Template Toolkit 2: still making me crazy

Template Toolkit 2, aka TT2, has long been a thorn in my side. Once upon a time, I really liked it, but the more I used it, the more it frustrated me. In almost every case, my real frustrations stem from the following set of facts:

  • TT2 is a templating system for Perl.
  • TT2 provides a language for use when adding logic to the templates.
  • The language is inferior to Perl. It may be useful to be inferior in some ways, to encourage programmers to move complex logic out of templates, but…
  • The language has significant conceptual mismatches with Perl.

I’ll start with this object:

package Thing {
  sub new      { bless { state => 0 } }
  sub name     { my $self = shift; $self->{name} // 'Default' }
  sub set_name { my $self = shift; $self->{name} = shift }

  sub next  { my $self = shift; return $self->{state}++ }
  sub error { my $self = shift; $self->{error} }

…and I’ll write this code…

my $tt2   = Template->new;
my $thing = Thing->new;

my $template = <<'END';
Got  : [% thing.next  %]
Error: [% thing.error %]
State: [% thing.state %]

$tt2->process(\$template, { thing => Thing->new })
  or die $tt2->error;

The output I get is:

Got  : 0
State: 1

We’ve got one problem, already: I was able to look at the object’s guts, and not because I obviously dereferenced the reference as a hash, but because I forgot that state was not a method. There is, as far as I can tell, no way to prohibit fallback from methods to dereference by configuring TT2.

There’s another problem: we stringified an undef, where we might have wanted some kind of default to display. In Perl we’d get a warning, but we don’t here. We probably wanted to write:

Error: [% thing.error.defined ? thing.error : "(none)" %]

That works. That also calls error twice, so maybe:

Error: [% SET error = thing.error; error.defined ? error : "(none)" %]

…but that won’t work, because it sets error to an empty string, which is defined. Why? Because TT2 doesn’t really have a concept of an undefined value. This can really screw you up if you need to pass undef to an object API that was designed for use by Perl code.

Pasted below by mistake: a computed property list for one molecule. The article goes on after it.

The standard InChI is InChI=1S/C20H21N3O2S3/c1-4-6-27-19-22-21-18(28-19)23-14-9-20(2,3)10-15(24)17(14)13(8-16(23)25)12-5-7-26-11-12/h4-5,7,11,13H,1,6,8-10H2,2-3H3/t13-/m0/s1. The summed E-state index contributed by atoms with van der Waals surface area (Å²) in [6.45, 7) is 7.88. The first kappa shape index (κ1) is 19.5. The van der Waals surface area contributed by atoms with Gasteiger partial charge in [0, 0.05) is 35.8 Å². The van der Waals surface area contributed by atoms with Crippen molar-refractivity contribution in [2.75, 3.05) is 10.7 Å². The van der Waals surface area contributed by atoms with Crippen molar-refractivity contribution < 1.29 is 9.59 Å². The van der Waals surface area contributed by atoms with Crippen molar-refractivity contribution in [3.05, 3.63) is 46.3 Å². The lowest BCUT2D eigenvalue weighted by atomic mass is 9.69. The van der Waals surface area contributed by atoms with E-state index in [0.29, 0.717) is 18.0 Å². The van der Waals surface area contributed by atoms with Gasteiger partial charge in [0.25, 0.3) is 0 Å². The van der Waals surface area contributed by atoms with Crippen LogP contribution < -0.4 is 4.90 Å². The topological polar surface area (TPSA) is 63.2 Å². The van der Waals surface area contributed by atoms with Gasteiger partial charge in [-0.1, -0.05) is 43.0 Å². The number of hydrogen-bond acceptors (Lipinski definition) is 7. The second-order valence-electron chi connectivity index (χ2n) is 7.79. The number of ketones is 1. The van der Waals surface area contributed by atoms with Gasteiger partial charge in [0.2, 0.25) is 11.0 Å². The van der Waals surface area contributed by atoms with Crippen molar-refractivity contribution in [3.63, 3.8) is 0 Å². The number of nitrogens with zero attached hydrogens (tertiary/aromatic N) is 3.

This should be obvious:

Name : [% thing.name %]

You get “Default” as the name.

Name : [% CALL thing.set_name("Bob"); thing.name %]

…and we get Bob. If we ever needed to clear it again, though,

Name : [% CALL thing.set_name("Bob"); CALL thing.set_name(UNDEF); thing.name %]

Well, this won’t work, because UNDEF isn’t really a thing. It isn’t declared, so it defaults to meaning an empty string. I thought you could, once upon a time, do something like this:

[% CALL thing.set_name( thing.error ) %]

…and that the undef returned by error would be passed as an argument. I may be mistaken. It doesn’t work now, anyway.

We need to detect these errors, anyway, right? In Perl, we’d have use warnings 'uninitialized' to tell us that we did print $undef. In TT2, there’s STRICT. We update our $tt2 to look like:

my $tt2   = Template->new(STRICT => 1);

Now, undefs in our templates are fatal. It’s important to note that the error isn’t stringifying undef, but evaluating something that results in undef. Our original template:

my $template = <<'END';
Got  : [% thing.next  %]
Error: [% thing.error %]
State: [% thing.state %]

…now fails to process. The error is: var.undef error - undefined variable: thing.error. In other words, thing.error is undefined, so we can’t use it. If we try to use our earlier solution:

my $template = <<'END';
Got  : [% thing.next  %]
Error: [% thing.error.defined ? thing.error : "(none)" %]
State: [% thing.state %]

We still get an error:

var.undef error - undefined variable: thing.error.defined

So, we can’t check whether anything is defined, because if it isn’t, it would’ve been illegal to evaluate it that far. You can always pass in a helper:

my $undef_or = sub {
  my ($obj, $method, $default) = @_;
  $obj->$method // $default;

my $template = <<'END';
Got  : [% thing.next  %]
Error: [% undef_or(thing, "error", "(none)") %]
State: [% thing.state %]

$tt2->process(\$template, { thing => Thing->new, undef_or => $undef_or })
  or die $tt2->error;

This, of course, still doesn’t solve the inability to pass an undefined value to a Perl interface. In fact, it doesn’t deal with any kind of variable passing.

I like the idea of discouraging templates from including too much program logic. On the other hand, I loathe the idea of providing a large and complex language in the templates that can still be used to put too much logic in there, but without making as much sense as Perl or working well with existing Perl interfaces.

I’ll take Text::Template or HTML::Mason any day of the week, instead.

Written on July 3, 2013
perl   programming